Pennsylvania striving to retain women anglers
HAZLETON, Pa. — Only 18 percent of anglers in Pennsylvania are women, and they drop out of the sport faster than men, the chairman of the Pennsylvania Fish and Boat Commission said in his annual report to the Legislature.
Chairman John Arway said reasons why 56 percent of women decline to renew fishing licenses from year to year are among the questions that the commission has asked business professors and students to study.
A group from the Smeal College of Business at Penn State University offered to help the commission with its business plan.
“We are a government business. We have to earn our revenue,” Arway said to members of the House Game and Fisheries Committee.
Because the commission, like its counterpart the Pennsylvania Game Commission, gets most of its revenues from license sales and receives no tax dollars, Arway said his agency has been trying to boost sales and trim costs.
He said the agency appointed a coordinator of fishing programs for women and youth; teamed with businesses for giveaways of kayaks, fishing boats and other prizes; started selling multi-year licenses and began releasing trophy trout into select waters, which he said “added an element of excitement to trout fishing.”
The commission holds family fishing days and fish-for-free days and loans fishing tackle to encourage people to try the sport.
Arway also thanked the lawmakers for approving funding to repair 10 high-hazard dams, including five in Wayne County, and thanked private donors who gave $70,000 so far to an effort to revive the diseased population of bass in the Susquehanna River, which the commission matched with $50,000.
The first project financed from the Save Our Susquehanna effort reduced erosion along Limestone Run, a tributary of the river in Montour and Northumberland counties.
He also said the agency will sell old vehicles and other non-performing assets, including property.
Despite those efforts, Arway said the agency, which celebrated its 150th anniversary in 2016, cannot continue its current levels of service unless the lawmakers increase license prices for the first time since 2005.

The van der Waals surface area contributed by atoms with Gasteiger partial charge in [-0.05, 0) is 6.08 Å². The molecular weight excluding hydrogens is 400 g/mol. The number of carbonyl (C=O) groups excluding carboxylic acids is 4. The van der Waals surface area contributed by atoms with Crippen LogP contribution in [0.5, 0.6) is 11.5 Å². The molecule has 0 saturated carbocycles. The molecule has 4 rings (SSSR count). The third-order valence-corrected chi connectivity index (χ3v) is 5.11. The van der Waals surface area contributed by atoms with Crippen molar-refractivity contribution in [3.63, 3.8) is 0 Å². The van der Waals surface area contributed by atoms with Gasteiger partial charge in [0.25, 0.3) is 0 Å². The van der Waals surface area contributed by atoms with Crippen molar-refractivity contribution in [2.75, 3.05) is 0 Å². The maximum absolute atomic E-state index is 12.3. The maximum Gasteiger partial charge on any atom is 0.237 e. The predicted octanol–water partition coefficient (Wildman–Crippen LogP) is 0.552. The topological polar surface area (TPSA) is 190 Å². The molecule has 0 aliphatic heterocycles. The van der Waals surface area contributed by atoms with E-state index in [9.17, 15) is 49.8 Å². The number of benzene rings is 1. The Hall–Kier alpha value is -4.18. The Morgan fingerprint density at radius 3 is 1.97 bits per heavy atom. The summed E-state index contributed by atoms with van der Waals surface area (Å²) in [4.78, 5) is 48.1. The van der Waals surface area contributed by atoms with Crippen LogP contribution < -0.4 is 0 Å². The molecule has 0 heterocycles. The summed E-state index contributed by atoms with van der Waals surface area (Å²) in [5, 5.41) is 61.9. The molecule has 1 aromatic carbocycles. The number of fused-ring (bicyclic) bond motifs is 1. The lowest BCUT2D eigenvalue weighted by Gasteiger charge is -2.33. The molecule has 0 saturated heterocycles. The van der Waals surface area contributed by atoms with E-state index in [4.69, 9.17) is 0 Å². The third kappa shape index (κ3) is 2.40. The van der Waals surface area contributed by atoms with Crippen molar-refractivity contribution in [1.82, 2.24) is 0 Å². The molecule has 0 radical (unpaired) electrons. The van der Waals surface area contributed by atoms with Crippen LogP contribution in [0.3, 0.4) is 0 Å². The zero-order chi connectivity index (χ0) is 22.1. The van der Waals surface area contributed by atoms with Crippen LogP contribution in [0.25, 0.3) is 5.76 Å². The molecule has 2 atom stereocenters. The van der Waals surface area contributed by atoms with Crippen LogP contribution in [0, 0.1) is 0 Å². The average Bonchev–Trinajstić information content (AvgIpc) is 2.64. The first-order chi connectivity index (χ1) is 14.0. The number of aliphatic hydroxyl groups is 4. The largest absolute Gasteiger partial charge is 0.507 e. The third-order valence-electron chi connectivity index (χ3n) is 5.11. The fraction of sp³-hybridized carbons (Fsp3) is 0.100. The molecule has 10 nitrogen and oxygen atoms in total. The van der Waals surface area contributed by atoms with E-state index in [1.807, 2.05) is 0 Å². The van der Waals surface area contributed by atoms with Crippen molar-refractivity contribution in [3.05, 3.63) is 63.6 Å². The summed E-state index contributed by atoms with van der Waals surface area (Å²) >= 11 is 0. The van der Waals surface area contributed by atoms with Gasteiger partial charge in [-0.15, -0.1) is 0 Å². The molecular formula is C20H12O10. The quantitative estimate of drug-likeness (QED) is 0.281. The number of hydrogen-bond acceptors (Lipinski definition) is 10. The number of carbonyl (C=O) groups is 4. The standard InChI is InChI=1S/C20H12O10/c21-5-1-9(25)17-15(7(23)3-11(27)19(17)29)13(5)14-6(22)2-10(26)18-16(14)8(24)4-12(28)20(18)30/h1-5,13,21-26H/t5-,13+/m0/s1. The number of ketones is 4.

Reps. Gerald Mullery, D-119, Newport Township, and Dan Moul, R-91, Gettysburg, asked how they could convince voters to support higher license prices.
Arway described personnel cuts that the agency has made, showed graphs of when revenues will lag behind expenses and said all departments would suffer, including law enforcement and hatcheries, which are 50 percent of the budget.
Like Game Commission Director Matt Hough, Arway said the Fish and Boat Commission would prefer to increase fees gradually each year instead of waiting a decade or more for the lawmakers to approve larger price jumps, which drive away customers. If given authority to set prices, Arway pledged that the commission would stay within prices on a chart that he displayed during his talk. The chart showed the resident license of $21 reaching $29 in 2020 and $31.65 in 2023.
Committee Chairman Keith Gillespie, R-47, York, supports letting the agencies set license fees, and bills giving the agencies that authority passed the Senate but lacked support in the House last year.
Arway said he is committed to spending no more than what the agency earns in a year but wants the lawmakers to let him know whether they will raise license prices.
“Give us certainty and we’ll put together a plan to survive,” said Arway, adding that a trimmed commission “won’t be like today.”
Rep. Michael Pieffer, R-139, Greentown, said in the Pocono areas that he represents, visitors from New York and New Jersey tell him they wish they could buy three-day licenses by phone. The commission sold 24,811 three-day tourist licenses last year.
Arway said buying a license by phone isn’t easy now, but he wants that service available the next time the fish and game commissions enter new contracts with companies that handle license sales.
“If I could turn a switch, I’d love that to happen tomorrow,” Arway said.
Rep. Garth Everett, R-84, Muncy, asked if officers could be trained to work for both the fish and game agencies. Rep. Brian Barbin, D-71, Johnstown, the minority chairman of the committee, asked if the fish and game commissions could share administration, IT services and other departments.
Arway said officers are certified to enforce fish and game laws and conduct some operations together, but training them together would lengthen the one-year school programs that each attend now.
Three years ago, a state Legislative Budget and Finance Committee report said merging the fish and game commissions would cut 53 jobs at a $5 million savings. The agencies, which had total budgets of $159 million last year, told lawmakers then that they could focus on their missions better by remaining separate.
Barbin also talked about the value that fishing provides for people dealing with drug addiction and for veterans faced with post-traumatic stress or brain injury.
Rep. Bud Cook, R-49, Bentleyville, said a school administrator testifying about opioid addiction said programs about trout in the classroom, aquatic life, fishing skills and boating safety provide a hedge against the drug epidemic.
Cook also told of a boy who got so excited after catching a large fish that both his grandfathers, who had given up fishing, resumed the sport so they could be with their grandson.